Today, Peter White Public Library is a Merit Consortium Member through the Superiorland Library Cooperative (SLC). Peter White Public Library boasts the distinction of the only library in the Upper Peninsula connected by fiber.

Part of the infrastructure in place that helps Christensen and PWPL be so successfully is the Superiorland Library Cooperative. The SLC serves over 60 public and public school libraries in Northern Michigan and the Upper Peninsula.

According to Christensen, Superiorland Library Cooperative Director Suzanne Dees deserves credit for enabling Peter White Public Library to accomplish all that they have. Dees has implemented a variety of technology projects for SLC member libraries.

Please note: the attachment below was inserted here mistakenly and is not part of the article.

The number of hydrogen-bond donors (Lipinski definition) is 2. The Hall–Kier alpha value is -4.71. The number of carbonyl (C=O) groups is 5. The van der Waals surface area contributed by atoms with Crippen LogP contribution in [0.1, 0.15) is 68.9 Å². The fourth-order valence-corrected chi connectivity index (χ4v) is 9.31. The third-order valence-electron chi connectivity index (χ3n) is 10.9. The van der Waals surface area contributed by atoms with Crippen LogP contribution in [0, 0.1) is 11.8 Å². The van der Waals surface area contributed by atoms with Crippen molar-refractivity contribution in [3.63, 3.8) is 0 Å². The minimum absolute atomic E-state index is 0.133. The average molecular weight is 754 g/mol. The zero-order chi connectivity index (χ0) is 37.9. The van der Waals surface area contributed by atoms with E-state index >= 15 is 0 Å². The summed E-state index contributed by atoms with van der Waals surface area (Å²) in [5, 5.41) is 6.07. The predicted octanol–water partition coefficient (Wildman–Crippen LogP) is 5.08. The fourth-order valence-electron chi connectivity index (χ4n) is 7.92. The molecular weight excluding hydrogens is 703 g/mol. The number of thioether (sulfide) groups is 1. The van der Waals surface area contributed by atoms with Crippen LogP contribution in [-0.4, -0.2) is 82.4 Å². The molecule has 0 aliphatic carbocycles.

Dees was instrumental in the planning, implementation and operation of the first CRISTAL system. And over the past 20 years, she has worked to update the system and its services to grow with the needs of SLC members.

Dees also pioneered a patron-initiated interlibrary loan and delivery system among UP libraries which demonstrated that such a system could work in Michigan. This groundbreaking project was the forerunner of the Michigan MelCat interlibrary loan system in use today.

“Participation in these projects would not have been possible without the leadership of Dees and the connectivity provided by Merit,” Christensen explained.

Just as libraries have proven to be an important resource that many Michiganders have turned to for help in today’s difficult economy, Pam Christensen points to mechanisms in place that libraries can utilize to make it through the tough times that lie ahead and continue to provide valued service.